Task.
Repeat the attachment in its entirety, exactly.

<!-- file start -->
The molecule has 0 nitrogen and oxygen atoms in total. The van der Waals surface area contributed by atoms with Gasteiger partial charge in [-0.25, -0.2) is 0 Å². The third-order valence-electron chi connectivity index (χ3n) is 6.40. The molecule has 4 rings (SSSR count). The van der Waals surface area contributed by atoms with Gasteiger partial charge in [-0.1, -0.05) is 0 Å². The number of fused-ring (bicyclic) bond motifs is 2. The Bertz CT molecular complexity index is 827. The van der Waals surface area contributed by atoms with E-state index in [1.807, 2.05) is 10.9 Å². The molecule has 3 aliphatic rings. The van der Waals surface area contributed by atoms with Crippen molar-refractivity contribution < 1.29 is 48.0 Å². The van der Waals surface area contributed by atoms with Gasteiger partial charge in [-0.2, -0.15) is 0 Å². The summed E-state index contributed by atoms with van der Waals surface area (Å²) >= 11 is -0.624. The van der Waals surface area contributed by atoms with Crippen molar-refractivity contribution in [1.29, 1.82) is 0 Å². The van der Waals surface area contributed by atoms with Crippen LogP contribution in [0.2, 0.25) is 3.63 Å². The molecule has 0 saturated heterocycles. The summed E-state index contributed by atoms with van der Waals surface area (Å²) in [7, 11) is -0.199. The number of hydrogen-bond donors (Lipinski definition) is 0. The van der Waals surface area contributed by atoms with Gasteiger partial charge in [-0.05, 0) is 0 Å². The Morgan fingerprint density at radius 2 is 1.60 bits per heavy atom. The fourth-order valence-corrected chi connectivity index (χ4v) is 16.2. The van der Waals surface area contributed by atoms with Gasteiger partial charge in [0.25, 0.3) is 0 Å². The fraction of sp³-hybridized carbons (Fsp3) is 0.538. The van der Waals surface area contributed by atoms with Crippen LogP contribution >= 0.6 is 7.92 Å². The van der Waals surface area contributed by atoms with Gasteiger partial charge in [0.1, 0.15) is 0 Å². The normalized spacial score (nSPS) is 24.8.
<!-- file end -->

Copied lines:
The molecule has 0 nitrogen and oxygen atoms in total. The van der Waals surface area contributed by atoms with Gasteiger partial charge in [-0.25, -0.2) is 0 Å². The third-order valence-electron chi connectivity index (χ3n) is 6.40. The molecule has 4 rings (SSSR count). The van der Waals surface area contributed by atoms with Gasteiger partial charge in [-0.1, -0.05) is 0 Å². The number of fused-ring (bicyclic) bond motifs is 2. The Bertz CT molecular complexity index is 827. The van der Waals surface area contributed by atoms with E-state index in [1.807, 2.05) is 10.9 Å². The molecule has 3 aliphatic rings. The van der Waals surface area contributed by atoms with Crippen molar-refractivity contribution < 1.29 is 48.0 Å². The van der Waals surface area contributed by atoms with Gasteiger partial charge in [-0.2, -0.15) is 0 Å². The summed E-state index contributed by atoms with van der Waals surface area (Å²) >= 11 is -0.624. The van der Waals surface area contributed by atoms with Crippen molar-refractivity contribution in [1.29, 1.82) is 0 Å². The van der Waals surface area contributed by atoms with Crippen LogP contribution in [0.2, 0.25) is 3.63 Å². The molecule has 0 saturated heterocycles. The summed E-state index contributed by atoms with van der Waals surface area (Å²) in [7, 11) is -0.199. The number of hydrogen-bond donors (Lipinski definition) is 0. The van der Waals surface area contributed by atoms with Gasteiger partial charge in [-0.05, 0) is 0 Å². The Morgan fingerprint density at radius 2 is 1.60 bits per heavy atom. The fourth-order valence-corrected chi connectivity index (χ4v) is 16.2. The van der Waals surface area contributed by atoms with Gasteiger partial charge in [0.25, 0.3) is 0 Å². The fraction of sp³-hybridized carbons (Fsp3) is 0.538. The van der Waals surface area contributed by atoms with Crippen LogP contribution >= 0.6 is 7.92 Å². The van der Waals surface area contributed by atoms with Gasteiger partial charge in [0.1, 0.15) is 0 Å². The normalized spacial score (nSPS) is 24.8.